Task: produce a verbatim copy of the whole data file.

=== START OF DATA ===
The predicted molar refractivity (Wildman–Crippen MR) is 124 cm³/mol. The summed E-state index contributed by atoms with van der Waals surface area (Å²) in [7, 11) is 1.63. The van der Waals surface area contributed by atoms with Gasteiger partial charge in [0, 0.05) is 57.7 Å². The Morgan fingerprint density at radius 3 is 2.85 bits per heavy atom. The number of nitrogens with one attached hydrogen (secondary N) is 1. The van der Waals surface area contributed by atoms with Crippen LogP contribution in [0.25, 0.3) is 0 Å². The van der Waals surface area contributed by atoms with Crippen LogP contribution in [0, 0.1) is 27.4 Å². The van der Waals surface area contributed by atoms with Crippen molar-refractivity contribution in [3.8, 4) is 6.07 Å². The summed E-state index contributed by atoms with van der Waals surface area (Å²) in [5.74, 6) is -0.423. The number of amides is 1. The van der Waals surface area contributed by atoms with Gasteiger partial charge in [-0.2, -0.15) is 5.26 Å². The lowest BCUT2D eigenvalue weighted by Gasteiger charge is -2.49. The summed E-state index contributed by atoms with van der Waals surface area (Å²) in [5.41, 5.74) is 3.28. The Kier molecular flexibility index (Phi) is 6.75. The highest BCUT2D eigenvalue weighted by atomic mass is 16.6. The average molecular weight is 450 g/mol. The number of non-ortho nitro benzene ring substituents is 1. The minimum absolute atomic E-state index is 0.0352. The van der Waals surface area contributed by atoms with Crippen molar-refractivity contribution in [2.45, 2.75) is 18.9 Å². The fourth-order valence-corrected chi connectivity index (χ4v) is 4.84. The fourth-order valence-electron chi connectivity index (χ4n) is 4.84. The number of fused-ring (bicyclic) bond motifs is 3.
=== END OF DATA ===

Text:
The predicted molar refractivity (Wildman–Crippen MR) is 124 cm³/mol. The summed E-state index contributed by atoms with van der Waals surface area (Å²) in [7, 11) is 1.63. The van der Waals surface area contributed by atoms with Gasteiger partial charge in [0, 0.05) is 57.7 Å². The Morgan fingerprint density at radius 3 is 2.85 bits per heavy atom. The number of nitrogens with one attached hydrogen (secondary N) is 1. The van der Waals surface area contributed by atoms with Crippen LogP contribution in [0.25, 0.3) is 0 Å². The van der Waals surface area contributed by atoms with Crippen LogP contribution in [0, 0.1) is 27.4 Å². The van der Waals surface area contributed by atoms with Crippen molar-refractivity contribution in [3.8, 4) is 6.07 Å². The summed E-state index contributed by atoms with van der Waals surface area (Å²) in [5.74, 6) is -0.423. The number of amides is 1. The van der Waals surface area contributed by atoms with Gasteiger partial charge in [-0.2, -0.15) is 5.26 Å². The lowest BCUT2D eigenvalue weighted by Gasteiger charge is -2.49. The summed E-state index contributed by atoms with van der Waals surface area (Å²) in [5.41, 5.74) is 3.28. The Kier molecular flexibility index (Phi) is 6.75. The highest BCUT2D eigenvalue weighted by atomic mass is 16.6. The average molecular weight is 450 g/mol. The number of non-ortho nitro benzene ring substituents is 1. The minimum absolute atomic E-state index is 0.0352. The van der Waals surface area contributed by atoms with Crippen molar-refractivity contribution in [2.45, 2.75) is 18.9 Å². The fourth-order valence-corrected chi connectivity index (χ4v) is 4.84. The fourth-order valence-electron chi connectivity index (χ4n) is 4.84. The number of fused-ring (bicyclic) bond motifs is 3.